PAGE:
The United Kingdom's National Audit Office is predicting that the cost of delivering smart meters to 50 million British homes by 2020 will be considerably higher than the government projects and that it will be harder than expected to induce the desired changes in consumer behavior.
"For the money spent to provide value, we all have to change the way we behave. It is not clear how the department will stimulate this behavior change. And as technology changes, the department will have to be properly flexible to respond with up-to-date technology for the smart meters. These uncertainties can drive up costs more than planned," commented Margaret Hopf, a member of Parliament who chairs the parliamentary Committee of Public Accounts.
Separately, British citizens were also found to be broadly skeptical about smart metering costs and benefits, according to a survey conducted by The Economist magazine for the technology provider T-Systems, a subsidiary of Deutsche Telekom that has offices in California and India.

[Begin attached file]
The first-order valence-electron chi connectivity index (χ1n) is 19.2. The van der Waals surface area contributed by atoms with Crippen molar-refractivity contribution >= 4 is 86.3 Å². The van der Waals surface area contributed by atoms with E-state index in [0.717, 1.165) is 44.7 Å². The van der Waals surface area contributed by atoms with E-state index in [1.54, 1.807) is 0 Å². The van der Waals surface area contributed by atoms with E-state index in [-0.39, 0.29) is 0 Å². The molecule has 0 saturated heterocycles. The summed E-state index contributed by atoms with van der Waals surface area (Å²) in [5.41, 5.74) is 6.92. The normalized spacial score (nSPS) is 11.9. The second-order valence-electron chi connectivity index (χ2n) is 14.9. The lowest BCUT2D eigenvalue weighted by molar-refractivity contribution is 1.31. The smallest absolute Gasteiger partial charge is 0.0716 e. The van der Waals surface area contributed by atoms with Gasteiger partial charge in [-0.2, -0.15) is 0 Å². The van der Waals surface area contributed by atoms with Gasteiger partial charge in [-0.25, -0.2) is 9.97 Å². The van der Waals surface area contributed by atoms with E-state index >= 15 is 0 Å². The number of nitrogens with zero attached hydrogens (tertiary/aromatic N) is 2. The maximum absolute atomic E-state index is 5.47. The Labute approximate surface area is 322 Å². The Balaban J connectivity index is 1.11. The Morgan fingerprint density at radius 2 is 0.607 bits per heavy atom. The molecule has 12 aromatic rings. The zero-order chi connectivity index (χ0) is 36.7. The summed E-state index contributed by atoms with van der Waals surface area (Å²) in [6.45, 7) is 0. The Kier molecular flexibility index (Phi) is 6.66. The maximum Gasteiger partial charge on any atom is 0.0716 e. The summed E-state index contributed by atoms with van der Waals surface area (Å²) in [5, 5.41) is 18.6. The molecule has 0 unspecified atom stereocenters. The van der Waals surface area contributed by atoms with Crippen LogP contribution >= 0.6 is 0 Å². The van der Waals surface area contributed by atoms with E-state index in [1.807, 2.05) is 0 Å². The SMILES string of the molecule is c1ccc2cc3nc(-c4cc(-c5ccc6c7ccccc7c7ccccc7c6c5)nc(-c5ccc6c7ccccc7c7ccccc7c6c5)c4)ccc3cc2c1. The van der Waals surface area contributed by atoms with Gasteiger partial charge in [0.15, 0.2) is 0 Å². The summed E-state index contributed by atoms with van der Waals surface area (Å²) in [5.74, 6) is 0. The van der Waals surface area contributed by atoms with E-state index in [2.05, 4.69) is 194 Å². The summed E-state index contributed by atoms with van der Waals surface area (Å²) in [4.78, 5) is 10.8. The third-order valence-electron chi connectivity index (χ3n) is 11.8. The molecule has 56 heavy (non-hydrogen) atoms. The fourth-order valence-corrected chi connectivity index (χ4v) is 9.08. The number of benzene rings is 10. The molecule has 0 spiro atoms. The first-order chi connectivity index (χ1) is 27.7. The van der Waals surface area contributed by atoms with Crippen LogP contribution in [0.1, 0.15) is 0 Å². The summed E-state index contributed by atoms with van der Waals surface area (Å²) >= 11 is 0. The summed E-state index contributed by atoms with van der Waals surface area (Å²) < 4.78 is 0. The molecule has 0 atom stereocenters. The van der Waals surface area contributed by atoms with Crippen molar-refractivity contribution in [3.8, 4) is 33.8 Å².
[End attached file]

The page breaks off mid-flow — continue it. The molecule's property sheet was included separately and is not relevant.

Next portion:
The promise of smart metering is that it will help utilities make the grid more reliable and help customers save electricity and money. Hence the multiplicity of new products being offered by major suppliers like Landis+Gyr [photo above]. Yet adverse reactions to smart metering have turned out to be surprisingly widespread in terms of both geography and concerns. For example: The Dutch have worried about home security as utilities gather more detailed information on domestic energy use, Californians about radiation from wireless communications devices in meters, and Texans about unexpected increases in electricity bills.
Inasmuch as smart metering is but the first phase of global efforts to integrate advanced computing and communications into traditional power grids, the broad pushback it's encountered indicates that the smart grid may have a tough row to hoe.